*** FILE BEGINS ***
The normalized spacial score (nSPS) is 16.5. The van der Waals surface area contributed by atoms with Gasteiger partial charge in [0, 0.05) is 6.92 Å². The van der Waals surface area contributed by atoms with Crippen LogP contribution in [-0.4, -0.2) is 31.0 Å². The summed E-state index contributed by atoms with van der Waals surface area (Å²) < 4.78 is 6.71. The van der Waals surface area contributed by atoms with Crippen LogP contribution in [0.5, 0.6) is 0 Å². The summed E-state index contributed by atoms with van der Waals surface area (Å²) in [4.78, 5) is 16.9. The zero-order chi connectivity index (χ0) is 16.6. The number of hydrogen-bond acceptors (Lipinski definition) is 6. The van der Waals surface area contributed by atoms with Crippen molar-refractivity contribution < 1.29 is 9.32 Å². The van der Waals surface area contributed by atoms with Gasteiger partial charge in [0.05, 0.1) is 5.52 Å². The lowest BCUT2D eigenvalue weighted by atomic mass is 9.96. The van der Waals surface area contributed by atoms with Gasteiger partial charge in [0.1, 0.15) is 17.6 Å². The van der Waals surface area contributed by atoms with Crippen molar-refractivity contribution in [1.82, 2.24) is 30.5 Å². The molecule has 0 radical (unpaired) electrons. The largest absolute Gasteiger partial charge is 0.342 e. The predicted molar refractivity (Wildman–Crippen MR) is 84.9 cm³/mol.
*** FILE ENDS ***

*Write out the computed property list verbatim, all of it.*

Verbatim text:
The normalized spacial score (nSPS) is 16.5. The van der Waals surface area contributed by atoms with Gasteiger partial charge in [0, 0.05) is 6.92 Å². The van der Waals surface area contributed by atoms with Crippen LogP contribution in [-0.4, -0.2) is 31.0 Å². The summed E-state index contributed by atoms with van der Waals surface area (Å²) < 4.78 is 6.71. The van der Waals surface area contributed by atoms with Crippen LogP contribution in [0.5, 0.6) is 0 Å². The summed E-state index contributed by atoms with van der Waals surface area (Å²) in [4.78, 5) is 16.9. The zero-order chi connectivity index (χ0) is 16.6. The number of hydrogen-bond acceptors (Lipinski definition) is 6. The van der Waals surface area contributed by atoms with Crippen molar-refractivity contribution < 1.29 is 9.32 Å². The van der Waals surface area contributed by atoms with Gasteiger partial charge in [0.05, 0.1) is 5.52 Å². The lowest BCUT2D eigenvalue weighted by atomic mass is 9.96. The van der Waals surface area contributed by atoms with Gasteiger partial charge in [0.1, 0.15) is 17.6 Å². The van der Waals surface area contributed by atoms with Crippen molar-refractivity contribution in [1.82, 2.24) is 30.5 Å². The molecule has 0 radical (unpaired) electrons. The largest absolute Gasteiger partial charge is 0.342 e. The predicted molar refractivity (Wildman–Crippen MR) is 84.9 cm³/mol.